Here are the links from all around the hockey world, and what I’m reading while happy to be back in the city of Boston.
*The Buffalo Sabres don’t sound happy about the accusations against Evander Kane that cropped up during NHL Draft weekend, why would they be?
*NHL teams can now start discussing free agents, exchanging ideas with them and start the chase up to July 1.
*PHT writer James O’Brien has the biggest winners in the 2016 NHL Draft. Here’s a shocker: the Bruins aren’t among them.
*A good piece from Alex Prewitt on the importance of the land line phones on the draft floor during NHL Draft weekend.
*The Edmonton Oilers are another team that didn’t come out of draft weekend with a defenseman, and are still in search of their back end help.
*A nice piece on Philadelphia Flyers draft pick Pascal Laberge, who could have been plucked by the Bruins at No. 29 rather than Trent Frederic.
*Bruce Garrioch has his Sunday NHL notes, and says that Steven Stamkos appears destined to play somewhere other than Tampa Bay.
*For something completely different: Jonah Keri has TV critic Alan Sepinwall on his podcast, and one can only hope it’s to explain how and why he could have disliked last week’s episode of Game of Thrones.
Quotes, notes and stars from the Red Sox’ 10-3 loss to the Rangers:
* “On a night when he didn’t have the consistency to the knuckleball that we’ve seen from many of his starts, he went to his fastball a little bit more. [Against] a good fastball hitting team . . . He’s typically made good adjustments staying over the rubber to get his release point out front -- that wasn’t the case [tonight].” John Farrell said about Steven Wright struggling with his knuckleball in his 4.2 inning outing.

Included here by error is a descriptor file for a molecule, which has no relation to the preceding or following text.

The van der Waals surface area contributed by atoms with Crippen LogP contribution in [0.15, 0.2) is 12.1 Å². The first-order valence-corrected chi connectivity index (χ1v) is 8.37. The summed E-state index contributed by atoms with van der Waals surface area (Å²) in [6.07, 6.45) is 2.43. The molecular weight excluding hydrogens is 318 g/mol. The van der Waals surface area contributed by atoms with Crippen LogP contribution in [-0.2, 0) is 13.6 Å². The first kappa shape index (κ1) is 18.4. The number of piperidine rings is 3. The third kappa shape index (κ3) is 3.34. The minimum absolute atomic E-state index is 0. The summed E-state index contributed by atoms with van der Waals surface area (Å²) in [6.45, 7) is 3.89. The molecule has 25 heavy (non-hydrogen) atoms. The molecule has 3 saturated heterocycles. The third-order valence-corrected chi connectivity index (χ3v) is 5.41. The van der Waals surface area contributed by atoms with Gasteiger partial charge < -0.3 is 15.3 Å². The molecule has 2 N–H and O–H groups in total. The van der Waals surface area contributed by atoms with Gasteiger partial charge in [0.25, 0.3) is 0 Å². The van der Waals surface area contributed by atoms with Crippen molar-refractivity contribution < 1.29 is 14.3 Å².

* “The ball was spinning a lot out of my hand. It was a little bit hard to grip the ball because the humidity. But it was the opposite -- it was real sticky. That’s the first time I’ve had that ever. But I still felt like I should have figured that out. It was one of those things where I think I started trying to hard . . . I was trying to the throw the kitchen sink at them but it wasn’t working.” Steven Wright said about struggling to find his knuckleball in the 10-3 loss.
* “It’s hard for me because you want to go out there and try and go as deep as you can to try to help the bullpen, but, you know, today was tough, a tough day for me.” Wright said on his disappointment with only going 4.2 innings.
* Hanley Ramirez laced his fourth homerun in his last 11 games. In his nine career games at Texas, Ramirez has six homeruns.
* David Ortiz went hitless for the first time since June 12th. Boston’s designated hitter also hasn’t hit a home run since June 17th -- his third longest homerless spell of 2016.
* Xander Bogaerts scored his 57th run of the season, putting him one run behind Ian Kinsler -- the fourth highest total in the majors.
1) Adrian Beltre
The ex-Red Sox third baseman finished 2-for-4 with an RBI, a walk -- scoring the team high three runs.
2) Ian Desmond
Desmond laced his 13th homer of the season in his second at-bat of the game, sparking Texas’ offense with its first run of the game.
3) Elvis Andrus
Andrus ended Steven Wright’s day quickly with a three-run triple in the fifth inning, finishing 1-for-2 with two walks and a run.